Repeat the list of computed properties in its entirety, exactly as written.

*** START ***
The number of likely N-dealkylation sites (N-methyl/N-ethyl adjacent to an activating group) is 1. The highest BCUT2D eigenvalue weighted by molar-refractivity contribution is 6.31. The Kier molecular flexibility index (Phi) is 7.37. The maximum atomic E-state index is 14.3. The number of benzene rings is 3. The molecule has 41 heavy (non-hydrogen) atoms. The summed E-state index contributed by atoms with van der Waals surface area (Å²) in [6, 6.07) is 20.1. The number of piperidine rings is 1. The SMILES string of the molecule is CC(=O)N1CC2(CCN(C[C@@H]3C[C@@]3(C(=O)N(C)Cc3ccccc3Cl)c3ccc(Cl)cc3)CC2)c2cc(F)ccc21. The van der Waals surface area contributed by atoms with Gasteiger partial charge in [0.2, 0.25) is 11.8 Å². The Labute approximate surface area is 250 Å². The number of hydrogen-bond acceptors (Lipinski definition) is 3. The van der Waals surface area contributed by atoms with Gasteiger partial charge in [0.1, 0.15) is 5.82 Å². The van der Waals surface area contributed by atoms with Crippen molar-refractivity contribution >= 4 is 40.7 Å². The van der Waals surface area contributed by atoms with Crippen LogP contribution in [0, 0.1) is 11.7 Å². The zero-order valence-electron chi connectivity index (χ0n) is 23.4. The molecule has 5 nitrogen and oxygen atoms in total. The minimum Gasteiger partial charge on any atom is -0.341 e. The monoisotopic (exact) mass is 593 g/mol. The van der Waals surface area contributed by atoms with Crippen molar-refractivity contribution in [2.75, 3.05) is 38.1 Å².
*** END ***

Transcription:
The number of likely N-dealkylation sites (N-methyl/N-ethyl adjacent to an activating group) is 1. The highest BCUT2D eigenvalue weighted by molar-refractivity contribution is 6.31. The Kier molecular flexibility index (Phi) is 7.37. The maximum atomic E-state index is 14.3. The number of benzene rings is 3. The molecule has 41 heavy (non-hydrogen) atoms. The summed E-state index contributed by atoms with van der Waals surface area (Å²) in [6, 6.07) is 20.1. The number of piperidine rings is 1. The SMILES string of the molecule is CC(=O)N1CC2(CCN(C[C@@H]3C[C@@]3(C(=O)N(C)Cc3ccccc3Cl)c3ccc(Cl)cc3)CC2)c2cc(F)ccc21. The van der Waals surface area contributed by atoms with Gasteiger partial charge in [0.2, 0.25) is 11.8 Å². The Labute approximate surface area is 250 Å². The number of hydrogen-bond acceptors (Lipinski definition) is 3. The van der Waals surface area contributed by atoms with Gasteiger partial charge in [0.1, 0.15) is 5.82 Å². The van der Waals surface area contributed by atoms with Crippen molar-refractivity contribution >= 4 is 40.7 Å². The van der Waals surface area contributed by atoms with Crippen LogP contribution in [0, 0.1) is 11.7 Å². The zero-order valence-electron chi connectivity index (χ0n) is 23.4. The molecule has 5 nitrogen and oxygen atoms in total. The minimum Gasteiger partial charge on any atom is -0.341 e. The monoisotopic (exact) mass is 593 g/mol. The van der Waals surface area contributed by atoms with Crippen molar-refractivity contribution in [2.75, 3.05) is 38.1 Å².